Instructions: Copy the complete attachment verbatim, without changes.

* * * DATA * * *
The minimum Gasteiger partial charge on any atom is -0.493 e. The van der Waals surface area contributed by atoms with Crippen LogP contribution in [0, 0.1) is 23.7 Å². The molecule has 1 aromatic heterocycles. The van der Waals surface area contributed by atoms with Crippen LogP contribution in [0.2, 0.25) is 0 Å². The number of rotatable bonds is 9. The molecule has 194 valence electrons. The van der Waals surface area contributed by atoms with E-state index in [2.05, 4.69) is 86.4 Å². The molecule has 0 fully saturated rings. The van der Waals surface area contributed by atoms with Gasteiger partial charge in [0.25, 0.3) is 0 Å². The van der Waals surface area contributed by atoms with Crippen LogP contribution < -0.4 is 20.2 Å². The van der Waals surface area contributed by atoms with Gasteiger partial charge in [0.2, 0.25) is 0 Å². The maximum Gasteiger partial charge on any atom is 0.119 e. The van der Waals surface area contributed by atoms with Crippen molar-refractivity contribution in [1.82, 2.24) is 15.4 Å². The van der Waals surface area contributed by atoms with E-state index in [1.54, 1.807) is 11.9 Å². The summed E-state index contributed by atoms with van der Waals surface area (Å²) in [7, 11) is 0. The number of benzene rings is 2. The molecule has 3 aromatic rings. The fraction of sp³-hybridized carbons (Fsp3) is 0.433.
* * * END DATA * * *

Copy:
The minimum Gasteiger partial charge on any atom is -0.493 e. The van der Waals surface area contributed by atoms with Crippen LogP contribution in [0, 0.1) is 23.7 Å². The molecule has 1 aromatic heterocycles. The van der Waals surface area contributed by atoms with Crippen LogP contribution in [0.2, 0.25) is 0 Å². The number of rotatable bonds is 9. The molecule has 194 valence electrons. The van der Waals surface area contributed by atoms with E-state index in [2.05, 4.69) is 86.4 Å². The molecule has 0 fully saturated rings. The van der Waals surface area contributed by atoms with Gasteiger partial charge in [0.25, 0.3) is 0 Å². The van der Waals surface area contributed by atoms with Crippen LogP contribution < -0.4 is 20.2 Å². The van der Waals surface area contributed by atoms with Gasteiger partial charge in [0.2, 0.25) is 0 Å². The maximum Gasteiger partial charge on any atom is 0.119 e. The van der Waals surface area contributed by atoms with Crippen molar-refractivity contribution in [1.82, 2.24) is 15.4 Å². The van der Waals surface area contributed by atoms with E-state index in [1.54, 1.807) is 11.9 Å². The summed E-state index contributed by atoms with van der Waals surface area (Å²) in [7, 11) is 0. The number of benzene rings is 2. The molecule has 3 aromatic rings. The fraction of sp³-hybridized carbons (Fsp3) is 0.433.